That said the reader almost has to take a weed-wacker to the book's often overgrown and convoluted sentences and professional jargon. The book is rife with words this fairly well-read reviewer has never previously encountered such as, "commodification, indexicality, and metadiscursive." Then there is the following sentence, and others like it, that are strewn throughout the book. "Another example of shifting indexical values is presented in the syntax, or grammatical structures, specifically illative phrases, which are prepositional phrases that show movement to or toward a place and yet do not contain prepositions, and noun phrases that lack determiners." I accept on blind faith that the aforementioned quote succeeds, at some level, in explaining the Yooper sentence or phrase, "Let's go post office." 

For those who are fascinated by language or Yooper culture and dialect, there is gold to be mined in this book. But be forewarned, at times, the book makes for hard digging. I would have also very much appreciated an appendix of Yooper words.

Yooper Talk: Dialect as Identity in Michigan's Upper Peninsula by Kathryn A.Remlinger. University of Wisconsin Press, 2017, $24.95. 

The Buried Book
by D. M. Pulley

This refreshingly original novel is part mystery, part novel of suspense, and an entirely satisfying novel of family and farm life as seen through the eyes of a bewildered and frightened nine-year-old boy. Jasper Leary lives in Detroit in 1952. His mom, Althea, is unpredictable. She has tasted the seamy side of life, and on several occasions in the past, has inexplicably disappeared for days at a time. Jasper's dad is a WW I veteran, considerably older than Althea, and early in the book one gets the feeling Jasper’s father may have been throwing Althea a life ring, instead of a diamond ring when he proposed to her.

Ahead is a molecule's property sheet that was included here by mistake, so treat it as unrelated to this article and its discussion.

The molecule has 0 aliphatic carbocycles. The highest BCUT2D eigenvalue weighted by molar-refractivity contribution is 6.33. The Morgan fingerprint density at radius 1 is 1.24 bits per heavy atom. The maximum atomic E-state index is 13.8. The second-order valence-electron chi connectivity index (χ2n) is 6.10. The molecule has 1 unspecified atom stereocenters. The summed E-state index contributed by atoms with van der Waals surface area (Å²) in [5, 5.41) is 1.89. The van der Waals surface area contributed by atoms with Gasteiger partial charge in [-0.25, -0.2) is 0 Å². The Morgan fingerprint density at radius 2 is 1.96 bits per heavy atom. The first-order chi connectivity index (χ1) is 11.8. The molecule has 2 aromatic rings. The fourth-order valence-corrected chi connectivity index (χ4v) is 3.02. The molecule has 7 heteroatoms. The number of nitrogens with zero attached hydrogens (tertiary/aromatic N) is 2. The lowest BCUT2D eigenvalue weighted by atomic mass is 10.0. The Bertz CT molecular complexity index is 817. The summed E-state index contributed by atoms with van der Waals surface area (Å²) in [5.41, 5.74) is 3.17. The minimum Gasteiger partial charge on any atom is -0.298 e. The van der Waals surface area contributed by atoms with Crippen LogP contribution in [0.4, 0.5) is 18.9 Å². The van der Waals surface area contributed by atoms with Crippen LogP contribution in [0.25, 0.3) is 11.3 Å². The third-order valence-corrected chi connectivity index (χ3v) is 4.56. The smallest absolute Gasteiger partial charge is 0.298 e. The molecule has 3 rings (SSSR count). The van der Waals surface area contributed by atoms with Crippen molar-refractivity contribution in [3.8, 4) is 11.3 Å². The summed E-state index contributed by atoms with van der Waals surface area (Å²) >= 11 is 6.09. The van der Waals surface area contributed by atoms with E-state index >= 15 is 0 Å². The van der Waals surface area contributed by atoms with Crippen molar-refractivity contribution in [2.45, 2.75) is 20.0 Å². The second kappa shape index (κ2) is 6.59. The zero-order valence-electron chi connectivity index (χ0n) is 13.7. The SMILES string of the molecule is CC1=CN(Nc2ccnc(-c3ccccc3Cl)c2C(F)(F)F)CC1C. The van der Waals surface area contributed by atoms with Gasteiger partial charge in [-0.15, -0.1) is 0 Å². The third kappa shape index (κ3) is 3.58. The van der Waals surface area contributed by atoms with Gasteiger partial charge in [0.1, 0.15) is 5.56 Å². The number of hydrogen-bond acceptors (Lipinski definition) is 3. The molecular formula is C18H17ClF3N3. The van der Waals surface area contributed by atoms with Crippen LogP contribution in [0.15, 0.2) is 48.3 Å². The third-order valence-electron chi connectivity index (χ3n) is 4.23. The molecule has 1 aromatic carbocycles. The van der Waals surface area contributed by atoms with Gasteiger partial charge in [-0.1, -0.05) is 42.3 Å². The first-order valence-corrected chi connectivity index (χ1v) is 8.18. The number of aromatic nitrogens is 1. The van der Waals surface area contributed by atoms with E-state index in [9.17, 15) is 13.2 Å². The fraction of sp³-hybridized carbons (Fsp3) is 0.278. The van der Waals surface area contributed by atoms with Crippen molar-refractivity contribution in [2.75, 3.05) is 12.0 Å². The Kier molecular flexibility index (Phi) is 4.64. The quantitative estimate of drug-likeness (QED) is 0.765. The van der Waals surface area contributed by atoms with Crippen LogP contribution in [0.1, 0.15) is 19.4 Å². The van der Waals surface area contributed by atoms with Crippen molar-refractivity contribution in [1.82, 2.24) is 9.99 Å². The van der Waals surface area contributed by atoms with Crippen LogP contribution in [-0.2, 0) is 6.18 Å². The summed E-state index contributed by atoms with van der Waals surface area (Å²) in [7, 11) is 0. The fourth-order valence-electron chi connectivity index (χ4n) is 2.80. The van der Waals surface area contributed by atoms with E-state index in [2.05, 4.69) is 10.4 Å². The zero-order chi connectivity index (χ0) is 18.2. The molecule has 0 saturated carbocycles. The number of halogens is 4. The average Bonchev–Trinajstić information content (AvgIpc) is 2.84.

As the book opens Jasper is awakened by his mother in the middle of the night and told to pack a suitcase because they have to get out of town fast. Jasper’s mom takes him to his uncle’s hardscrabble farm north of Port Huron where she drops him off. She tells Jasper she’ll be back in a few days, but the days stretch to weeks, then months, and a year.

Uncle Leo’s farm is hardly more than a three-room shack with no running water and an outhouse a few steps away. It turns out the family home was set afire by Jasper’s mom years ago and although partially standing is uninhabitable.  As the days stretch into months Jasper overhears odd bits of conversation with locals about his wayward mother, the police come looking for her, and the mystery deepens as to where she is and why she has disappeared.  Jasper begins to worry about her safety and wonders if she’s even still alive. Exploring the burned hulk of the family house Jasper discovers a diary his mother kept as a child and reads it for clues.